Film / Breathless
is a 1960 film directed by Jean-Luc Godard
, in his feature filmmaking debut. Its original French title is "└ bout de souffle" which translates literally to "at breath's end" with the general meaning being "out of breath." Along with Franšois Truffaut
's The 400 Blows
and Alain Resnais' Hiroshima, Mon Amour
, it gained attention for the French New Wave
The basic plot is fairly simple, seasoned by Godard with pop-cultural meta-commentary and Paris travelogue. Petty criminal Michel steals a car and, seeing that a policeman is following him on motorcycle, shoots said cop. He then flees to Paris and hides out with his American girlfriend. Eventually after she learns that he is a fugitive, she turns him in to the police. After a chase through the city on foot, he is shot and killed.Breathless
made an international star of former boxer Jean-Paul Belmondo and raised the profile of Jean Seberg, whose Hollywood career had stalled when she starred in the big budget flop Saint Joan
A remake was done in The '80s
starring Richard Gere
Tropes associated with Breathless include:
- Badass: Deconstructed with Michel, who tries hard to be one but isn't much more than a low-rank criminal, which leads towards his quick and grotesque downfall.
- Bilingual Dialouge: One sequence has Patricia and an unnamed man conversing in a cafe. The conversation switches from English to French and back to English again on a dime.
- Breaking the Fourth Wall: Godard doesn't go as crazy with it here as much as in later films like Le Weekend, but Michel frequently talks to the camera/audience.
- Character Tics: Michel moves his thumb across his lips multiple times to appear Badass, as well as a Shout-Out to Humphrey Bogart's role in The Maltese Falcon.
- Lampshaded at one point when he sees a poster of Bogart, studies it reverently, and proceeds to emulate the aforementioned gesture.
- Played for Drama in the end when he is shot and his girlfriend moves her thumb across her lips. Or Played for Laughs, depending on your humor.
- Cloudcuckoolander: Michel can certainly come off as one at times. His drive through the countryside at the beginning of the film is charmingly bizarre, to say the least.
- Creator Cameo: Godard shows up briefly as an informant.
- Foreign Remake : Was remade in 1983 into an American film starring Richard Gere. Not well known but not bad.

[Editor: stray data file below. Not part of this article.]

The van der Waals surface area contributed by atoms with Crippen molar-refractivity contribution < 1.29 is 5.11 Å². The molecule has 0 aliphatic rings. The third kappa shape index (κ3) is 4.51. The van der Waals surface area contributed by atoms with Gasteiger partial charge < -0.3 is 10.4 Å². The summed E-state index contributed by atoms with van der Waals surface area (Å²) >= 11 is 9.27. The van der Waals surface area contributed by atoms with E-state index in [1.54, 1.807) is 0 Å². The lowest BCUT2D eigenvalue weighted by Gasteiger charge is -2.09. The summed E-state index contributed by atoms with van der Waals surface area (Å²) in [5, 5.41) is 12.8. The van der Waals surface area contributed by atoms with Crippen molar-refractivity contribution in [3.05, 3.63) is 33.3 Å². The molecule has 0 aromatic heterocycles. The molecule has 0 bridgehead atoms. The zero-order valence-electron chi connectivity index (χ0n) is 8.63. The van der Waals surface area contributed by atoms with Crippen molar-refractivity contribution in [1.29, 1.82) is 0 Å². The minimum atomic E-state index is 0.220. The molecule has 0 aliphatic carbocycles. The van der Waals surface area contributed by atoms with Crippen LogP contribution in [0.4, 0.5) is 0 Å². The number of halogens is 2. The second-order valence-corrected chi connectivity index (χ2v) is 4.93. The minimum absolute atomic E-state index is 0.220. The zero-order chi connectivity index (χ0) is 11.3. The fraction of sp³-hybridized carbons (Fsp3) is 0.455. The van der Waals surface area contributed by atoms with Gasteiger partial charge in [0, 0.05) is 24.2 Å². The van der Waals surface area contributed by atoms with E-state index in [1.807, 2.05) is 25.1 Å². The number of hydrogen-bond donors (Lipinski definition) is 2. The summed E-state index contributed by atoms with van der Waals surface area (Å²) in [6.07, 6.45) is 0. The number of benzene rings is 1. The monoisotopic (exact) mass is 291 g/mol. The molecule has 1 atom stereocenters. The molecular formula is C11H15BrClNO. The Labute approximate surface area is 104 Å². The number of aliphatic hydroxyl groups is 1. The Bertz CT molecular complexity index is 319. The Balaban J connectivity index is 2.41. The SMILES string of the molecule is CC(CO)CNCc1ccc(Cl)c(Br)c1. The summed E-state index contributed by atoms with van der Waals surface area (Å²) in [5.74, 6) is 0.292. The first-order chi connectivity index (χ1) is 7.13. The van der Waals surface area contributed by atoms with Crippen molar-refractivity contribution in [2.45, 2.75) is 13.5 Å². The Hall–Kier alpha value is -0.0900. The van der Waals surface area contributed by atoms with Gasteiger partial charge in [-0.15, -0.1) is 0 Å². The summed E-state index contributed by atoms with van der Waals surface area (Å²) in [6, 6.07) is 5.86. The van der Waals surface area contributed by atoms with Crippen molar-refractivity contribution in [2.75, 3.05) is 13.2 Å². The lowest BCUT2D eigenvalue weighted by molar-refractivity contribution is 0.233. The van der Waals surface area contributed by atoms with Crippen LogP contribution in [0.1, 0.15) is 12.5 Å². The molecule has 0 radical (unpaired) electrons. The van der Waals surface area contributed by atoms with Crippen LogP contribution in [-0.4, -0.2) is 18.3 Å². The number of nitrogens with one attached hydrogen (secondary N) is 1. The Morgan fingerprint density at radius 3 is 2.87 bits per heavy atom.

- The Ingenue: The last image of the film is of the girl looking into the camera and saying, innocently, "What does it mean, 'disgusting'?" (She's speaking in French, which is not her first language.)
- Jump Cut: The movie helped popularize them. However, they weren't done because of stylistic choice as much as the fact that Goddard neded to shorten the picture, so he got rid of frames randomly. Or so he claimed.
- Seinfeldian Conversation: This being a Godard work, this movie's filled with them. Michel and his girl talk about the most random things, even when in bed....
- Smoking Is Cool: Michel clearly thinks so, although some viewers may be put off by the detail with which burning cigarettes are shown, ashes and all. Godard himself believed in this as did most people in France then.
- Stealth Parody: Certain elements of the film noir genre, and by extension, classic Hollywood films (the effortlessly cool protagonist, long takes with minimal editing, suspenseful plotting, bleak and cynical tone) are oh-so-subtly skewered by Godard. Makes sense, given that he was a part of the French New Wave, a movement which openly rejected literary and cinematic conventions of the era.
- Suicide by Cop: Arguable case. Michel kills a policeman and resists arrest, so his death isn't unpredictable.
- Trope Codifier: The greatest legacy of Breathless may very well be its idiosyncratic usage of jump cuts. While the editing technique was not unheard of at the time, they became much more popular upon release.
- Trope Maker: One of the earliest examples of French New Wave cinema, and one of the most acclaimed works to come out of the movement.
- Villain Protagonist: Michel.